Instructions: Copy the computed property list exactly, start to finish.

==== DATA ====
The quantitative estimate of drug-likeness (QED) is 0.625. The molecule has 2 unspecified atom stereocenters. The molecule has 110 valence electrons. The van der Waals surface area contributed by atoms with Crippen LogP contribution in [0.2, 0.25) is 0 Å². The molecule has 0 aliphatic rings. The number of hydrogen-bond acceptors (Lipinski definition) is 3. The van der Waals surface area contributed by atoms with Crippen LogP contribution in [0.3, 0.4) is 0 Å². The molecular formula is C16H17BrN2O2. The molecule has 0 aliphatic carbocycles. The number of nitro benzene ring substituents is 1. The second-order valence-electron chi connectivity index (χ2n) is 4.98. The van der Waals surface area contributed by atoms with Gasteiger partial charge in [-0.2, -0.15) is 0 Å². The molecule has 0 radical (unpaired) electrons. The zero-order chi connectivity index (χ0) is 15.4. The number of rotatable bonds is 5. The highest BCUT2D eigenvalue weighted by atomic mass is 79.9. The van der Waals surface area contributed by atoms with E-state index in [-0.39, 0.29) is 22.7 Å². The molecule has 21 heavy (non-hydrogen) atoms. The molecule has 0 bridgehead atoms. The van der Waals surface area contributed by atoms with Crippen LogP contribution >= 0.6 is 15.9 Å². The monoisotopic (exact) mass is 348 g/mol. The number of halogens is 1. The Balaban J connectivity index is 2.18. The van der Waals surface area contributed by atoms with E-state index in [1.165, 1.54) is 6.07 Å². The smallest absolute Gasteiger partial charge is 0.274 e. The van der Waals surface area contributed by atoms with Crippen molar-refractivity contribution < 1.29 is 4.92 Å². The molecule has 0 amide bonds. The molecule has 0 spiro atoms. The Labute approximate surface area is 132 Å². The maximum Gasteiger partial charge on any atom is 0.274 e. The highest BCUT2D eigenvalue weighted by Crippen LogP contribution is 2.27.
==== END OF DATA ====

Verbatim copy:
The quantitative estimate of drug-likeness (QED) is 0.625. The molecule has 2 unspecified atom stereocenters. The molecule has 110 valence electrons. The van der Waals surface area contributed by atoms with Crippen LogP contribution in [0.2, 0.25) is 0 Å². The molecule has 0 aliphatic rings. The number of hydrogen-bond acceptors (Lipinski definition) is 3. The van der Waals surface area contributed by atoms with Crippen LogP contribution in [0.3, 0.4) is 0 Å². The molecular formula is C16H17BrN2O2. The molecule has 0 aliphatic carbocycles. The number of nitro benzene ring substituents is 1. The second-order valence-electron chi connectivity index (χ2n) is 4.98. The van der Waals surface area contributed by atoms with Gasteiger partial charge in [-0.2, -0.15) is 0 Å². The molecule has 0 radical (unpaired) electrons. The zero-order chi connectivity index (χ0) is 15.4. The number of rotatable bonds is 5. The highest BCUT2D eigenvalue weighted by atomic mass is 79.9. The van der Waals surface area contributed by atoms with E-state index in [-0.39, 0.29) is 22.7 Å². The molecule has 21 heavy (non-hydrogen) atoms. The molecule has 0 bridgehead atoms. The van der Waals surface area contributed by atoms with Crippen LogP contribution >= 0.6 is 15.9 Å². The monoisotopic (exact) mass is 348 g/mol. The number of halogens is 1. The Balaban J connectivity index is 2.18. The van der Waals surface area contributed by atoms with E-state index in [1.165, 1.54) is 6.07 Å². The smallest absolute Gasteiger partial charge is 0.274 e. The van der Waals surface area contributed by atoms with Crippen molar-refractivity contribution < 1.29 is 4.92 Å². The molecule has 0 amide bonds. The molecule has 0 spiro atoms. The Labute approximate surface area is 132 Å². The maximum Gasteiger partial charge on any atom is 0.274 e. The highest BCUT2D eigenvalue weighted by Crippen LogP contribution is 2.27.